On April 6, 2017, the 7th Circuit affirmed summary judgment in favor of an employer in a lawsuit filed under the Americans with Disabilities Act (“ADA”) in which the plaintiff, a hotel desk clerk, alleged that his former employer failed to accommodate his alleged disability, discriminated against him on account of his alleged disability, and fired him in retaliation for complaining about related work conditions. Hirmiz v. New Harrison Hotel Corp., d/b/a Travelodge Hotel Chicago, No. 16-3915 (7th Cir. 4/6/2017). The employer claimed that it fired him after he was caught on video sleeping in the hotel lobby while a fight broke out among several hotel guests. The district court granted summary judgment on the grounds that he had failed to present evidence that he is disabled within the meaning of the ADA, that he had not engaged in any protected activity before his termination, and that the complaint he’d filed with OSHA had not played any role in his employment termination.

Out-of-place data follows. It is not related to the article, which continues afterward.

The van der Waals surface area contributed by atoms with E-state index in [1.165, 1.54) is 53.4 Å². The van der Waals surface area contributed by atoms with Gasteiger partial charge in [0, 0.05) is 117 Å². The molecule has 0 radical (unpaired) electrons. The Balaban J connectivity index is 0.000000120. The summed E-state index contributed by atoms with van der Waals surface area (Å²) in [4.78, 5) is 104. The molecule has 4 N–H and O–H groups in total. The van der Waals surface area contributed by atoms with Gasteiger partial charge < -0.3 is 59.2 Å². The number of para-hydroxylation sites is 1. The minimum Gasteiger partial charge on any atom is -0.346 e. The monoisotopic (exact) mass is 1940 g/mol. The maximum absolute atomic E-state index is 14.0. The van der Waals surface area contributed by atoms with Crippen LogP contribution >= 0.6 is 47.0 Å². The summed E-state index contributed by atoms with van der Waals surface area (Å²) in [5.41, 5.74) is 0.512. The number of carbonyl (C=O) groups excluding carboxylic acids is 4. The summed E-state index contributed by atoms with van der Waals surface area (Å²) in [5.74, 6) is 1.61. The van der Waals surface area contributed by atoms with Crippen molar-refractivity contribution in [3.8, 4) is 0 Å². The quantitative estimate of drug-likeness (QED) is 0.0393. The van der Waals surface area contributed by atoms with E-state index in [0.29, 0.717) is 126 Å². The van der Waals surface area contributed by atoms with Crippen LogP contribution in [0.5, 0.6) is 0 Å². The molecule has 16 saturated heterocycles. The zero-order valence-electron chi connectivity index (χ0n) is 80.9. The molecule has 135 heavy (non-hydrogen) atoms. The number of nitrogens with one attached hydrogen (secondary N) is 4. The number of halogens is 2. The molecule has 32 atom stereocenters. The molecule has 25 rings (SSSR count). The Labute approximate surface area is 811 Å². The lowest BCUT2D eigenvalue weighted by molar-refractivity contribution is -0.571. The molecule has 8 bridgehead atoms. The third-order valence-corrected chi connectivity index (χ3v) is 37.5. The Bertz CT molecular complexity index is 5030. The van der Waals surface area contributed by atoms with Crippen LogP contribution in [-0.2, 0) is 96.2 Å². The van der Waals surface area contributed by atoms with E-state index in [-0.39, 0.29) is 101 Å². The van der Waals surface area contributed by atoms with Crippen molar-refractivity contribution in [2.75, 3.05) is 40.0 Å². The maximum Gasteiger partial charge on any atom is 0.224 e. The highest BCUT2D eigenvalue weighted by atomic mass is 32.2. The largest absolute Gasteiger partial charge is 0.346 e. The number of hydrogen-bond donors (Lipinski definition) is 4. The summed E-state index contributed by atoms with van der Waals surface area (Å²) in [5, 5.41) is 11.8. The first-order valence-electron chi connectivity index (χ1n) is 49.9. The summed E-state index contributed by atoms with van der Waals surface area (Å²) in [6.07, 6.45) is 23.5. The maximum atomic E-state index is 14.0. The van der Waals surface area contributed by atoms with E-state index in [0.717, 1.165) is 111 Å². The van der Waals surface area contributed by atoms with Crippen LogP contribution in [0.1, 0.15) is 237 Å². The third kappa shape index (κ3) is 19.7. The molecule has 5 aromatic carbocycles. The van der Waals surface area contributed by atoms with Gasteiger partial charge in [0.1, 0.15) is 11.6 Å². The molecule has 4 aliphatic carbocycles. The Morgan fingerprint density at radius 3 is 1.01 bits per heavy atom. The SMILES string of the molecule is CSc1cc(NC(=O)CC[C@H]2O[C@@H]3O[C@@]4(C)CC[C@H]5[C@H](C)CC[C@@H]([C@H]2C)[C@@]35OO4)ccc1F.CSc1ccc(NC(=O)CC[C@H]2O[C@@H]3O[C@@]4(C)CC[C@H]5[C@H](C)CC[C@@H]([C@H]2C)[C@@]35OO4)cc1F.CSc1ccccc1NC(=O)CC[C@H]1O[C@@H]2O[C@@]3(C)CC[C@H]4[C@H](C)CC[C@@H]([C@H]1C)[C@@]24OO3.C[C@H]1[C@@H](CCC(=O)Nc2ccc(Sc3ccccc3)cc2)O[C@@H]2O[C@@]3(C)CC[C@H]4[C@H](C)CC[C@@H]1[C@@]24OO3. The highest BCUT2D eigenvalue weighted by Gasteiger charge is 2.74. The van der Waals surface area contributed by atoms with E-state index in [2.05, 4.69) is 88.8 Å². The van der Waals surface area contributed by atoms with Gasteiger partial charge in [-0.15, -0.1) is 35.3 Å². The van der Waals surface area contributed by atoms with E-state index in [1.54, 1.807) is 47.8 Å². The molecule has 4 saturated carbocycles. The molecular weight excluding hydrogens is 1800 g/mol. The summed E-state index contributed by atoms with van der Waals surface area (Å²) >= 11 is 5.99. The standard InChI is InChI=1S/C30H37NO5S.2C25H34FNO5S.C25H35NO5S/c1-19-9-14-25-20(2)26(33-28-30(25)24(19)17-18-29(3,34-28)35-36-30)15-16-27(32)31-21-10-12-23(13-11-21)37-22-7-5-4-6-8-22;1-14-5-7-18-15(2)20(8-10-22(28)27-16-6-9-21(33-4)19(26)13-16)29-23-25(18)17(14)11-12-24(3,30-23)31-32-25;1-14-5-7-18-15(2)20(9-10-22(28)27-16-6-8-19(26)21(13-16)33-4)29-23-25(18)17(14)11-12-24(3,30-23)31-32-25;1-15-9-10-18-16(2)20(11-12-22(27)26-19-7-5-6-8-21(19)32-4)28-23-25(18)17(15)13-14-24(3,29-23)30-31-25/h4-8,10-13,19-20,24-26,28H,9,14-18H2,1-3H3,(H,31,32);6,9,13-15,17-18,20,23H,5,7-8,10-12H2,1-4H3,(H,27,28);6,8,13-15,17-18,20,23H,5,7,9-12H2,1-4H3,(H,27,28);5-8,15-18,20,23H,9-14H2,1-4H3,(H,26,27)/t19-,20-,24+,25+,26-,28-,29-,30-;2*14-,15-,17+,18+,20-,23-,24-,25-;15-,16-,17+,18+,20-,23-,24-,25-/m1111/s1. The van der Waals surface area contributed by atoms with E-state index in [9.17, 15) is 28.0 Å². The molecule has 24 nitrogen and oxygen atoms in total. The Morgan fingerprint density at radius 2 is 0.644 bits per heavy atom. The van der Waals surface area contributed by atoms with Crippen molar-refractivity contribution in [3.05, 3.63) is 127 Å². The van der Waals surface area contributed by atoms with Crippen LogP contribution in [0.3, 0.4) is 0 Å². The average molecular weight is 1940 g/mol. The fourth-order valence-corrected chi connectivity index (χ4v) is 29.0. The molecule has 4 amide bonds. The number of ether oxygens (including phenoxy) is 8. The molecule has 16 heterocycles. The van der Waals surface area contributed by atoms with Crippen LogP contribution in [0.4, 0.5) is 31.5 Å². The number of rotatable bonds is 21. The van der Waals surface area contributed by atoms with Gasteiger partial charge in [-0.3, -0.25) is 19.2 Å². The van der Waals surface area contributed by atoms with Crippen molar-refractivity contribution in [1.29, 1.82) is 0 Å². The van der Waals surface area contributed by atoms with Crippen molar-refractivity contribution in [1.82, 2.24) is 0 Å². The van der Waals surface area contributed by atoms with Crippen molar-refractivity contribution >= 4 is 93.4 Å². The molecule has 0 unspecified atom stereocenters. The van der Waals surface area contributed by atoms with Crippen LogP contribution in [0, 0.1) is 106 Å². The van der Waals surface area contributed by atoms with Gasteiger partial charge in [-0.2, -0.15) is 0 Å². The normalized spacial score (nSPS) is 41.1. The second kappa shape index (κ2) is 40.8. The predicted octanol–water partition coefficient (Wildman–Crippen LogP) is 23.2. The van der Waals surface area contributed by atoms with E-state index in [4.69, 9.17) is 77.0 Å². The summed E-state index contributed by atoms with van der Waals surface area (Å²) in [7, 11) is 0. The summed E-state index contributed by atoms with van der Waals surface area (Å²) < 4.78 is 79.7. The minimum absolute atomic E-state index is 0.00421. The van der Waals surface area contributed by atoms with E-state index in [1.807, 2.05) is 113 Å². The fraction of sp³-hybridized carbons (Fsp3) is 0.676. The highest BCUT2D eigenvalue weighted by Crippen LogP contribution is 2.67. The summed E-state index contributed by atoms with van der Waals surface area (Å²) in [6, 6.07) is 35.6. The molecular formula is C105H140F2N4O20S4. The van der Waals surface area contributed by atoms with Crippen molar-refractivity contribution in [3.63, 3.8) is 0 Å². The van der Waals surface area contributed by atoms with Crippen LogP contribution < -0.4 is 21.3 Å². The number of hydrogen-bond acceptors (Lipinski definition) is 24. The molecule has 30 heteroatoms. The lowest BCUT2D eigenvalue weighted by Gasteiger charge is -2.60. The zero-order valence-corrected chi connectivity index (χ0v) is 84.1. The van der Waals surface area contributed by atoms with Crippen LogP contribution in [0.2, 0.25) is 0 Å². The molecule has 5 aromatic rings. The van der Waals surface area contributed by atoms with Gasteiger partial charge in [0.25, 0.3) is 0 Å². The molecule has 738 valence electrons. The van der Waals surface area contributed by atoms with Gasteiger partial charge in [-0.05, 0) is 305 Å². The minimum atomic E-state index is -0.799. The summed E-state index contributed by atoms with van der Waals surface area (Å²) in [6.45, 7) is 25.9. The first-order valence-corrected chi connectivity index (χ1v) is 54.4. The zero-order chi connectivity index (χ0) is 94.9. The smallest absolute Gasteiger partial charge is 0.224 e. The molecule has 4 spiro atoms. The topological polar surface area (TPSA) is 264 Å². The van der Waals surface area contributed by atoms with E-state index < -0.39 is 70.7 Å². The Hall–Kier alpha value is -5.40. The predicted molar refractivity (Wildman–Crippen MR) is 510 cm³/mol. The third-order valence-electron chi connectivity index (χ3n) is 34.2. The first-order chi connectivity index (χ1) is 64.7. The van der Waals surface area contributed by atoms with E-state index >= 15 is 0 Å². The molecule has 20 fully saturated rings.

To proceed with a claim under the ADA, a plaintiff is required to initially establish either: (1) the existence of a disability–an impairment that substantially limits a major life activity; (2) a record of such an impairment; or (3) that he or she was regarded as having an impairment by his or her employer. Otherwise, there is no valid claim. The ADA protects an employee who is subjected to retaliation because he or she requested a reasonable accommodation or complained about discrimination on account of a disability. In this case, the plaintiff did not request an accommodation or file his charge of discrimination with the EEOC until after he was fired. He also failed to establish any causal connection between his OSHA complaint and his termination. Additionally, the employer provided valid, non-discriminatory, non-retaliatory reasons for his discharge, unrelated to his alleged disability, such as sleeping on the job.